|Hosts: Birmingham Dates: 28 July to 8 August|
|Coverage: Watch live on BBC TV with extra streams on BBC iPlayer, Red Button, BBC Sport website and BBC Sport mobile app; Listen on BBC Radio 5 Live and Sports Extra; live text and clips online.|
Nigeria's Rafiatu Folashade Lawal says her parents will be proud of her latest success after claiming a Commonwealth Games gold medal in the women's 59kg weightlifting.
"They are always proud of me, but I think my parents will be prouder than before," Lawal told BBC Sport.
"This Commonwealth gold means a lot to me, and I'm really excited about it because I didn't expect it, but God did it for me."
Lawal has already conquered the continent by picking 59kg gold at the 2019 African Games and the 2021 African Weightlifting Championships.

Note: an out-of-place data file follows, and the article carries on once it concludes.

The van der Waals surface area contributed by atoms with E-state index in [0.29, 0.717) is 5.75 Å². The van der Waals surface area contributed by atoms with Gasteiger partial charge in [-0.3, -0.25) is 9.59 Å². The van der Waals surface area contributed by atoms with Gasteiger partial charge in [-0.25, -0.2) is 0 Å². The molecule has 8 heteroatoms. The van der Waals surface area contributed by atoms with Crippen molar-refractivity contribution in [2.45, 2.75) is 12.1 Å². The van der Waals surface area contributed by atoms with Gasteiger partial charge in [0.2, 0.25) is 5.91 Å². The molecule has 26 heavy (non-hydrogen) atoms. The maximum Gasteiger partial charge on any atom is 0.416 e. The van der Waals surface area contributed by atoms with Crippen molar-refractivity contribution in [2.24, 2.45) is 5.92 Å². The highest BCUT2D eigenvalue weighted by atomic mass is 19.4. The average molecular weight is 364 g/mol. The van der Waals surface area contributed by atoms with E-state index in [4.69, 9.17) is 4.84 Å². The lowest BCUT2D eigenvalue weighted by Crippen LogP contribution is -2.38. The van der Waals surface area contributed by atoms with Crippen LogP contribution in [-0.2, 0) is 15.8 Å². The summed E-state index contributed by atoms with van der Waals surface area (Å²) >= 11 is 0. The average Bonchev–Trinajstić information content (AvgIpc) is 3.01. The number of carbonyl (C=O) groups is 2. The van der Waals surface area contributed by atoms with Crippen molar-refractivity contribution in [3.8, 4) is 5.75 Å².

A gold medallist at the 2021 Commonwealth Championship in Tashkent, Uzbekistan, she admitted her Commonwealth record was unexpected on the way to winning Nigeria's third gold in Birmingham.
"I'm really happy because I didn't even know I broke the record. I was only focussed on winning the gold medal," she added.
"Hearing the fans [Nigerians in the crowd] really helped. Although it's not the first time I will be facing a huge crowd, but the support really calmed my nerves."
A history of drugs offences
Lawal's success in Birmingham is a positive for Africa's most populous nation, but Nigeria's powerlifting successes at the Commonwealth Games has often been blighted by doping violations.
The Nigerian Weightlifting Federation was suspended for repeated doping violations by the International Weightlifting Federation in 2001 and banned from competing in the following year's Manchester Games.
Back in 2014, 16-year-old weightlifter Chika Amalaha was stripped of her gold medal after failing a drugs test.
Like Amalaha, who is suspended until 2027, weightlifters Blessed Udoh, Elizabeth Onuah and Balikis Otunla were also handed long-term bans for doping offences.